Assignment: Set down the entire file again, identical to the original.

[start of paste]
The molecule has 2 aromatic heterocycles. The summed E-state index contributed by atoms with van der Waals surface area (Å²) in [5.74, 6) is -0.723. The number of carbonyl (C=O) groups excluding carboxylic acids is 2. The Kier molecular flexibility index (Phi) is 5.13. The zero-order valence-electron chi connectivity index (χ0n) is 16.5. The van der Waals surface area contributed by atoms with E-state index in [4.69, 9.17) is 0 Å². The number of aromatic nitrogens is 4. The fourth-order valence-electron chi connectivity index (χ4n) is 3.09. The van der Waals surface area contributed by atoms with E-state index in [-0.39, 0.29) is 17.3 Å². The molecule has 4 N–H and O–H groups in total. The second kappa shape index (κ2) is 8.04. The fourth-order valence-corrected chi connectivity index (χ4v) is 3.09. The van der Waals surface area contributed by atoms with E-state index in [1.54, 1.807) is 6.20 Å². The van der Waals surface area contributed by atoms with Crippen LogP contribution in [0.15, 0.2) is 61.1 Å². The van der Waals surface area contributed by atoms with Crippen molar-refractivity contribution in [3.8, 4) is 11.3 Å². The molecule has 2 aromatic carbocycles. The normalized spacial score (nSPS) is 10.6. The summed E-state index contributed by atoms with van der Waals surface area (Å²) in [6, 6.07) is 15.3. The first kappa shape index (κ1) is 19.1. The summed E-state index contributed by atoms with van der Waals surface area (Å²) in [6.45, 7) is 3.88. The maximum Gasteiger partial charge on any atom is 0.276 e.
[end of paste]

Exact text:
The molecule has 2 aromatic heterocycles. The summed E-state index contributed by atoms with van der Waals surface area (Å²) in [5.74, 6) is -0.723. The number of carbonyl (C=O) groups excluding carboxylic acids is 2. The Kier molecular flexibility index (Phi) is 5.13. The zero-order valence-electron chi connectivity index (χ0n) is 16.5. The van der Waals surface area contributed by atoms with E-state index in [4.69, 9.17) is 0 Å². The number of aromatic nitrogens is 4. The fourth-order valence-electron chi connectivity index (χ4n) is 3.09. The van der Waals surface area contributed by atoms with E-state index in [-0.39, 0.29) is 17.3 Å². The molecule has 4 N–H and O–H groups in total. The second kappa shape index (κ2) is 8.04. The fourth-order valence-corrected chi connectivity index (χ4v) is 3.09. The van der Waals surface area contributed by atoms with E-state index in [1.54, 1.807) is 6.20 Å². The van der Waals surface area contributed by atoms with Crippen LogP contribution in [0.15, 0.2) is 61.1 Å². The van der Waals surface area contributed by atoms with Crippen molar-refractivity contribution in [3.8, 4) is 11.3 Å². The molecule has 2 aromatic carbocycles. The normalized spacial score (nSPS) is 10.6. The summed E-state index contributed by atoms with van der Waals surface area (Å²) in [6, 6.07) is 15.3. The first kappa shape index (κ1) is 19.1. The summed E-state index contributed by atoms with van der Waals surface area (Å²) in [6.45, 7) is 3.88. The maximum Gasteiger partial charge on any atom is 0.276 e.